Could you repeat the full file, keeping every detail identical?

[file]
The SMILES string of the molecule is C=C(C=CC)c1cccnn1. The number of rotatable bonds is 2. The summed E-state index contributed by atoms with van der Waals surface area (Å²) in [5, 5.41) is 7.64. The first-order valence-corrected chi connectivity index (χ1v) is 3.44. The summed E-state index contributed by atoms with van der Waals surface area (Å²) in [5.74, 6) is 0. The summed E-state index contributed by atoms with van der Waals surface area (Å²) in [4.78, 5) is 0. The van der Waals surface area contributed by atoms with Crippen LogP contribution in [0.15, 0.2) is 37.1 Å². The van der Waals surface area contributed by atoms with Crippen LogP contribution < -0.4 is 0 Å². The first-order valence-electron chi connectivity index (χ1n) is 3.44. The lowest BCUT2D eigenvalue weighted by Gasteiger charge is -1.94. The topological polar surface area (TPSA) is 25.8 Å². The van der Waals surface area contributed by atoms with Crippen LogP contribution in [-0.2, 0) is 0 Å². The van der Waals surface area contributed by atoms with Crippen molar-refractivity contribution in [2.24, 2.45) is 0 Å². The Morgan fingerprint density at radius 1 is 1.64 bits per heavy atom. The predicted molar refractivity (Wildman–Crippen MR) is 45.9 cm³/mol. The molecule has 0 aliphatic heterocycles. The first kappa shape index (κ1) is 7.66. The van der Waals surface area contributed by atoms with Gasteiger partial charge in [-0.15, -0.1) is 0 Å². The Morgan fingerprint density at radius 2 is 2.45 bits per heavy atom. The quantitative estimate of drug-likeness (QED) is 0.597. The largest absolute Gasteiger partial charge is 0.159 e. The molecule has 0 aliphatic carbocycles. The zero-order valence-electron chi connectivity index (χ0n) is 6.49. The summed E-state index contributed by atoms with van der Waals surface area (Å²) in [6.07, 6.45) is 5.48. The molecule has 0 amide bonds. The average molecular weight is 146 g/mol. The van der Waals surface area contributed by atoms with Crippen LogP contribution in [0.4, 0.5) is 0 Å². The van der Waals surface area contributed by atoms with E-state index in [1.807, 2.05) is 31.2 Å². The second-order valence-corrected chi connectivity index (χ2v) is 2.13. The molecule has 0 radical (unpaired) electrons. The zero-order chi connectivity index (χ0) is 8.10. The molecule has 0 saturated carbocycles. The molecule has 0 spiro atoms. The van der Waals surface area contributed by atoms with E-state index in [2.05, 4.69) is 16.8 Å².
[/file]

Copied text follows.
The SMILES string of the molecule is C=C(C=CC)c1cccnn1. The number of rotatable bonds is 2. The summed E-state index contributed by atoms with van der Waals surface area (Å²) in [5, 5.41) is 7.64. The first-order valence-corrected chi connectivity index (χ1v) is 3.44. The summed E-state index contributed by atoms with van der Waals surface area (Å²) in [5.74, 6) is 0. The summed E-state index contributed by atoms with van der Waals surface area (Å²) in [4.78, 5) is 0. The van der Waals surface area contributed by atoms with Crippen LogP contribution in [0.15, 0.2) is 37.1 Å². The van der Waals surface area contributed by atoms with Crippen LogP contribution < -0.4 is 0 Å². The first-order valence-electron chi connectivity index (χ1n) is 3.44. The lowest BCUT2D eigenvalue weighted by Gasteiger charge is -1.94. The topological polar surface area (TPSA) is 25.8 Å². The van der Waals surface area contributed by atoms with Crippen LogP contribution in [-0.2, 0) is 0 Å². The van der Waals surface area contributed by atoms with Crippen molar-refractivity contribution in [2.24, 2.45) is 0 Å². The Morgan fingerprint density at radius 1 is 1.64 bits per heavy atom. The predicted molar refractivity (Wildman–Crippen MR) is 45.9 cm³/mol. The molecule has 0 aliphatic heterocycles. The first kappa shape index (κ1) is 7.66. The van der Waals surface area contributed by atoms with Gasteiger partial charge in [-0.15, -0.1) is 0 Å². The Morgan fingerprint density at radius 2 is 2.45 bits per heavy atom. The quantitative estimate of drug-likeness (QED) is 0.597. The largest absolute Gasteiger partial charge is 0.159 e. The molecule has 0 aliphatic carbocycles. The zero-order valence-electron chi connectivity index (χ0n) is 6.49. The summed E-state index contributed by atoms with van der Waals surface area (Å²) in [6.07, 6.45) is 5.48. The molecule has 0 amide bonds. The average molecular weight is 146 g/mol. The van der Waals surface area contributed by atoms with Crippen LogP contribution in [0.4, 0.5) is 0 Å². The van der Waals surface area contributed by atoms with E-state index in [1.807, 2.05) is 31.2 Å². The second-order valence-corrected chi connectivity index (χ2v) is 2.13. The molecule has 0 radical (unpaired) electrons. The zero-order chi connectivity index (χ0) is 8.10. The molecule has 0 saturated carbocycles. The molecule has 0 spiro atoms. The van der Waals surface area contributed by atoms with E-state index in [2.05, 4.69) is 16.8 Å².